size would pose a severe pollution threat to
nearby residents.
Four Tortoral residents chose to stick
with a lawsuit that they and others had brought
to block the project, refusing to give in to generous compensation offers from the company.
The suit argued Castilla potentially represented a violation of their constitutional right to
“live in a pollution-free environment.”
Lucio Cuenca, a lawyer and director of the
Latin American Observatory for Environmental Conflicts (OLCA), a group that has worked
closely with the Tortoral residents opposed to
the project, said the high court decision creates historic legal precedents.
“The preventive manner of the courts
with this decision [to protect the constitutional right to a pollution-free environment] concerning a project that has not yet been built,
that has never happened before in our courts
in Chile,” he said.

Comprehensive assessment
Another element in the court’s decision—
that the project must have an environmental
impact study addressing the thermoelectric
plants and Castilla’s planned port together—
also marks advance, Cuenca argues.
“The court has learned what the Environment Ministry still doesn’t understand, that
such initiatives have a joint impact that must
be considered together, which is a very good
precedent for big projects as harmful as Castilla and HidroAysén [a hydroelectric complex
planned for southern Chile],” he says.
The high court has left the door open for
Castilla’s backers, who include the minority
stakeholder E.ON energy company of Germany, to resubmit an environmental impact study
covering both the port and the thermoelectric
plants. But it is unclear how—or whether—the
project’s backers will proceed.
Álvaro Toro, the lawyer for the Tortoral
residents, told reporters he believes the company cannot resubmit their project because
the Chilean courts agreed with opponents that
the coal complex would be “contaminating,”
and that the site in question does not permit
contaminating projects under land-use zoning
On his Twitter account, Eike Batista, the
billionaire owner of Brazil’s MPX, reacted
angrily, and appeared reluctant to continue. He
tweeted that the courts are “making it impossible to invest in Chile,” adding: “If they don’t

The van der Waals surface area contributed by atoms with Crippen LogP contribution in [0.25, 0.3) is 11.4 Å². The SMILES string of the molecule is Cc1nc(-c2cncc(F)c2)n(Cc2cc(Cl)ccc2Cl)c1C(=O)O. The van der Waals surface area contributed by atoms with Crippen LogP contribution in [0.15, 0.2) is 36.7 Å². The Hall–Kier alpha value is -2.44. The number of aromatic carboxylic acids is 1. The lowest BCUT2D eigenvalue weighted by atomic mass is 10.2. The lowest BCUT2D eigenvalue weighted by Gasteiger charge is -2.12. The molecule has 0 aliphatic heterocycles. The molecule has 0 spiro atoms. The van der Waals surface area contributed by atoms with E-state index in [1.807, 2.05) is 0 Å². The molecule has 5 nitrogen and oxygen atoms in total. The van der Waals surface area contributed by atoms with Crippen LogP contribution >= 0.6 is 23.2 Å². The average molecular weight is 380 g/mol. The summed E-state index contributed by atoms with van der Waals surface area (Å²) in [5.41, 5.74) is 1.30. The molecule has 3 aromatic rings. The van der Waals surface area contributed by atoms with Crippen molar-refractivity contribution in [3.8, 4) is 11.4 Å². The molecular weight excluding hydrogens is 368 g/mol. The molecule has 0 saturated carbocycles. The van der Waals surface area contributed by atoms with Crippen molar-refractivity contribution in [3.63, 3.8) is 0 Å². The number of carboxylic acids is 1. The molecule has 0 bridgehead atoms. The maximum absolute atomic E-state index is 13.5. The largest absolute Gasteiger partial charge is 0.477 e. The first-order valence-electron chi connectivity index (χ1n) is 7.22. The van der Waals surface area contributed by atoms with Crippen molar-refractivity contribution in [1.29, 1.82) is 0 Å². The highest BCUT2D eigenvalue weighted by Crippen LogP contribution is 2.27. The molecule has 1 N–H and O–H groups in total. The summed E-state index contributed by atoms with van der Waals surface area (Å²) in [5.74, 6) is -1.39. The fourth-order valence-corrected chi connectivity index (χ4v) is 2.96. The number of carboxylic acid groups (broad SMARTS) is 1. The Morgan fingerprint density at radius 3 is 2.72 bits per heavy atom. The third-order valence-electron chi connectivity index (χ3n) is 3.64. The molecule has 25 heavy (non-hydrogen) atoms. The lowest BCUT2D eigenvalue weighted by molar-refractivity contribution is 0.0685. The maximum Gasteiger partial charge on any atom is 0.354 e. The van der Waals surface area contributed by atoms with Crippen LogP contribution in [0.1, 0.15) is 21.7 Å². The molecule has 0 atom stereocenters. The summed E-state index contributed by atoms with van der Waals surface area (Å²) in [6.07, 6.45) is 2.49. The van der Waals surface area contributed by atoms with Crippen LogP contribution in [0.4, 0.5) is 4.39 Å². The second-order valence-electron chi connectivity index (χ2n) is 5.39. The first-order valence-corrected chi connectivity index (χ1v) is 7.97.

want us, we go, bye, bye.”

Lucio Cuenca
Latin American Observatory
for Environmental Conflicts
Santiago, Chile
Tel: +(562) 699-0082
Pablo Gazzolo

Press Coordinator
Santiago, Chile
Tel: +(562) 714-2400
Felipe Palma
Press Office
Environment Ministry
Santiago, Chile
Tel: +(562) 240-5775
Patricio Vallespín

Chilean Congress
Puerto Montt, Chile
Tel: +(56 65) 481-677

—James Langman


Silver project
continued from page 1

Úrsula Garzón Aragón
Defense Coordinator
Mexican Center for
Environmental Law (Cemda)
Mexico City, Mexico
Tel: + (52 55) 5286-3323
Ricardo Barbosa

Director of Information
Economy Secretariat
Mexico City, Mexico
Tel: +(52 55) 5729-9198
Tunuary Chávez
Jalisco Association in Support
of Indigenous People (Ajagi)
Guadalajara, Mexico
Tel: + (52 33) 3826-6103

Juan Carlos González

Legal representative
Minera Real Bonanza
Mexico City, Mexico
Contact: Sugeli Téllez Puerto
Tel: +(52 55) 5488 9088
Diana Aspiros Heras

Director of Information
Environment and Natural
Resources Secretariat
Mexico City, Mexico
Tel: +(52 55) 5628-0600
ext. 10790
Aaron Keay
President and CEO
Revolution Resources
Vancouver, Canada
Tel: (604) 678-4024
Paul Liffman
El Colegio de Michoacan
Zamora, Michoacan, Mexico
Tel: (713) 348- 4847 (Rice
+(52 351) 515.7100 ext 1200


at the center of Huichol cosmology. “All of it
is sacred [to the Huichol],” says Paul Liffman, a
Colegio de Michoacán anthropologist who has
studied the Huichol. “Every plant, every rock
is sacred. There are springs, rock outcroppings
and caves that are ancestral sites, with complicated long narratives attached to them.”
Liffman notes the pilgrimage involves
collecting peyote, which is intricately involved
in the ritual. The importance of springs in the
Huichol’s natural and spiritual world makes
mining “particularly objectionable,” he says,
adding: “Mining would disrupt the aquifers.”
Opponents reject First Majestic’s assurances that its mine won’t harm sacred sites.
“The mine never tells the full story of its
impact,” says attorney Úrsula Garzón Aragón
of the Mexican Center for Environmental Law
(Cemda), which is part of a coalition of Huichol
communities and non-governmental groups
fighting the mines. There is also concern over
tomato-growing by a local company called Productora Agrícola Pocaluz. The Huichol, who
are called Wixárika in their own language, say
the company taxes the parched water table and
clears desert land to set up giant greenhouses.

Two-track battle
Opponents are fighting on both the legal
and public-relations fronts. A judge has ordered
First Majestic to suspend the mining project
pending the resolution of a lawsuit in which
opponents allege a lack of community consultation. A May rock concert—Wirikuta Fest—in
Mexico City included prominent Mexican musicians and drew tens of thousands of spectators.
Mexican authorities expect the new
mines would create much-needed jobs, but
they don’t want to appear insensitive to cultural claims by long-marginalized indigenous
groups. Seeking a middle ground, the federal
government on Aug. 16 published a decree setting aside 71,000 hectares (175,000 acres) as a
national mining reserve, in which mining by
private companies is prohibited.